CALGARY — Alberta regulators will scrutinize oil and gas executives more closely to try to stop a rising number of energy companies from dumping their environmental clean-up costs on the province and its taxpayers.
The Alberta Energy Regulator announced Wednesday that it would conduct background checks on directors and executives to see if they’ve previously been involved with companies that have unpaid taxes, owe money to regulators or haven’t complied with existing rules. For those directors or executives with questionable backgrounds, the AER may refuse to issue new oil and gas licenses in the province.
Previously, all that was needed to obtain an oil and gas license in Alberta was a $10,000 down payment, an address within the province and a nominal amount of insurance.
However, changes to the rules come after 12 insolvent oil and gas companies handed off responsibility for cleaning up over 1,600 properties to the province over the last year-and-a-half, which saddled a clean-up agency called the Orphan Well Association with over $100 million in new costs.
“As it stands now, there is a loophole that allows directors and officials from oil and gas companies to use bankruptcy as an excuse to walk away from the wells that they are responsible for cleaning up,” Alberta Energy Minister Marg McCuaig-Boyd said during a news conference.
She said the changes announced Wednesday are designed to close that loophole and make it more difficult for companies to dump responsibility for their unprofitable properties on the OWA in bankruptcy proceedings.
In certain cases recently, executives and directors from bankrupt oil producers started new companies in an attempt to buy profitable assets out of receivership but leave the unprofitable ones for provincial agencies to remediate.
“We had seen a couple companies that are doing this,” AER president and CEO Jim Ellis said. “We recognize that there was a gap in the directive and we need to close it. From my perspective, operators shouldn’t profit from bad behaviour.”
More changes are expected in the coming months as the province is conducting a review of how orphaned oil and gas wells, for which there is no financially solvent owner, are regulated in the province.
The AER has also taken increasingly assertive actions in recent months in an attempt to prevent companies from walking away from clean-up costs by implementing new rules for buying assets and intervening more frequently in bankruptcy proceedings. Wednesday’s rule change marks another attempt to prevent the situation from worsening.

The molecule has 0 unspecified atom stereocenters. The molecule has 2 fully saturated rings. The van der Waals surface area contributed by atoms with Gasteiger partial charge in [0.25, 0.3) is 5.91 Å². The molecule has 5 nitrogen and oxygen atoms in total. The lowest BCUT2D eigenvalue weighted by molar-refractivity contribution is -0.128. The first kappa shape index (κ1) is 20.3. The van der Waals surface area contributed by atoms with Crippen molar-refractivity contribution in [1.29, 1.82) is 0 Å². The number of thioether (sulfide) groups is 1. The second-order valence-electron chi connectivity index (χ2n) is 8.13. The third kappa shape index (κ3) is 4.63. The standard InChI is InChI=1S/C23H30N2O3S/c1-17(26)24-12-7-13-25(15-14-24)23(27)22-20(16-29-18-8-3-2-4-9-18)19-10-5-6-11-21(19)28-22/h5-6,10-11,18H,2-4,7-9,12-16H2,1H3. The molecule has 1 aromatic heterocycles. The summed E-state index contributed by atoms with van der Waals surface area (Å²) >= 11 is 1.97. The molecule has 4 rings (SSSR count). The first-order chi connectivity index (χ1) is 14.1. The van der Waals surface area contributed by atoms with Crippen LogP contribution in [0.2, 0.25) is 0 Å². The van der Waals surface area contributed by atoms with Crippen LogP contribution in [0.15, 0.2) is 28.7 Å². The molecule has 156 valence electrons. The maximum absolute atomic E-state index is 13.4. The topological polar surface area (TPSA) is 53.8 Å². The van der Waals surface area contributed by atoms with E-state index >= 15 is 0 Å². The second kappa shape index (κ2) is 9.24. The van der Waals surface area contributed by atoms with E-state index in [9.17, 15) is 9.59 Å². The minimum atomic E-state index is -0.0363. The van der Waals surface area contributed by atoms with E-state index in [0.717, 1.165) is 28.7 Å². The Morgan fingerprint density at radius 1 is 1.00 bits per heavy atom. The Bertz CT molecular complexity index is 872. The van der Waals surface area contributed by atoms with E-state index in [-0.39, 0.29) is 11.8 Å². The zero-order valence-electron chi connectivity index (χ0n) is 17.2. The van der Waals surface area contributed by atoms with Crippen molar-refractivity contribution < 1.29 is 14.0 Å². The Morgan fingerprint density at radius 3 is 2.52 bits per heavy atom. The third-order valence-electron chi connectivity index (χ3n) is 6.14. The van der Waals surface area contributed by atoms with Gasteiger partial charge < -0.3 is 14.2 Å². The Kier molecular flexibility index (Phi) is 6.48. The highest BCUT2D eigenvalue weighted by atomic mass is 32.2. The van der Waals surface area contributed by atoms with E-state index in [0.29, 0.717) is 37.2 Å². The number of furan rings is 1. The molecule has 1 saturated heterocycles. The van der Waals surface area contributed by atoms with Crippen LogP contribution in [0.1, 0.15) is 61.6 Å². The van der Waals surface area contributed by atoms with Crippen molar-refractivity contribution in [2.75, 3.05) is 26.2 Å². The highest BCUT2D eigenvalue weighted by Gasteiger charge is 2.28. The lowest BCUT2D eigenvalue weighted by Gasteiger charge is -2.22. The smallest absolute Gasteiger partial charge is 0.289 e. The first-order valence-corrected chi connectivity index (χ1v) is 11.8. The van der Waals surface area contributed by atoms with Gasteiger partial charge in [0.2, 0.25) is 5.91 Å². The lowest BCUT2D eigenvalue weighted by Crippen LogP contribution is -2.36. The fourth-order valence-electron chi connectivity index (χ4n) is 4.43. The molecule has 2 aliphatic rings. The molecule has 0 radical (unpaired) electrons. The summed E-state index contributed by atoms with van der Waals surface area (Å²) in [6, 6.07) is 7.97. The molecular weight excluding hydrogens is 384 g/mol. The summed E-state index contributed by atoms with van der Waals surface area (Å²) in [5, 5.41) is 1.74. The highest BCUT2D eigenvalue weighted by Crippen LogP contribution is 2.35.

“Details will matter but this seems like a move in the right direction. Something that, frankly, should have always been in place,” University of Calgary economist Blake Shaffer said of the change, adding that more details are needed.
Shaffer recently co-authored a report for the C.D. Howe Institute that estimated cleaning up all the unproductive oil and gas properties in Alberta would cost $8.6 billion.
The report noted those cost risks flowing to taxpayers without policy changes, especially given a recent court decision in Alberta that allowed the receiver for Redwater Energy Corp. to disclaim responsibility for its uneconomic oil and gas wells while marketing profitable assets for sale.
That decision confirmed that Canada’s bankruptcy laws supersede Alberta’s environmental rules, which allowed for more companies to disclaim clean-up liabilities in bankruptcy.
“If these weak firms go bankrupt, and creditors are still kept whole through the implications of the Redwater case, this sets up a serious moral hazard problem. Increasing the scrutiny on who can hold or acquire licenses helps to mitigate, somewhat, the proliferation of that type of activity,” Shaffer said.
The AER has appealed that decision all the way to the Supreme Court of Canada, which will hear arguments on the case in February.
In response to the decision, McCuaig-Boyd is also urging Ottawa to tweak existing bankruptcy laws to ensure that environmental obligations are not neglected until after debt holders are repaid. “If we don’t take action, the inventory at the OWA will likely keep growing,” she said.
Oil and gas industry leaders welcomed the additional scrutiny on directors. Canadian Association of Petroleum Producers vice-president Brad Herald said at a news conference alongside Ellis and McCuaig-Boyd. “It’s time to put an end to companies that can walk away from oil and natural gas infrastructure without following through on their commitments to clean up sites,” he said.
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